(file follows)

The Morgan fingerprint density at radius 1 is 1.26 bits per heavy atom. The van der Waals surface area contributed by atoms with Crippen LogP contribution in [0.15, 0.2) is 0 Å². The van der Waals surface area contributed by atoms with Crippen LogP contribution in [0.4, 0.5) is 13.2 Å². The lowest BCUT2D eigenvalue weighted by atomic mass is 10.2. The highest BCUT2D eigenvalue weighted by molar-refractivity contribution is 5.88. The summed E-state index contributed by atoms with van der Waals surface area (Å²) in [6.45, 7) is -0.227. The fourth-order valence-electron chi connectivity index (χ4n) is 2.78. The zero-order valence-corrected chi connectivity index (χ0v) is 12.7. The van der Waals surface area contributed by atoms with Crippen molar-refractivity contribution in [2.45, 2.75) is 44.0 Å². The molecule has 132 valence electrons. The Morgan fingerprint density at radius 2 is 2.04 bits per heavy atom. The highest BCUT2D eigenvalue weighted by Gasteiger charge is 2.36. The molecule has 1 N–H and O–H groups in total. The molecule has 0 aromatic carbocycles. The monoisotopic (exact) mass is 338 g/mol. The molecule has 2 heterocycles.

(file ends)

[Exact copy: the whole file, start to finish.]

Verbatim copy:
The Morgan fingerprint density at radius 1 is 1.26 bits per heavy atom. The van der Waals surface area contributed by atoms with Crippen LogP contribution in [0.15, 0.2) is 0 Å². The van der Waals surface area contributed by atoms with Crippen LogP contribution in [0.4, 0.5) is 13.2 Å². The lowest BCUT2D eigenvalue weighted by atomic mass is 10.2. The highest BCUT2D eigenvalue weighted by molar-refractivity contribution is 5.88. The summed E-state index contributed by atoms with van der Waals surface area (Å²) in [6.45, 7) is -0.227. The fourth-order valence-electron chi connectivity index (χ4n) is 2.78. The zero-order valence-corrected chi connectivity index (χ0v) is 12.7. The van der Waals surface area contributed by atoms with Crippen molar-refractivity contribution in [2.45, 2.75) is 44.0 Å². The molecule has 132 valence electrons. The Morgan fingerprint density at radius 2 is 2.04 bits per heavy atom. The highest BCUT2D eigenvalue weighted by Gasteiger charge is 2.36. The molecule has 1 N–H and O–H groups in total. The molecule has 0 aromatic carbocycles. The monoisotopic (exact) mass is 338 g/mol. The molecule has 2 heterocycles.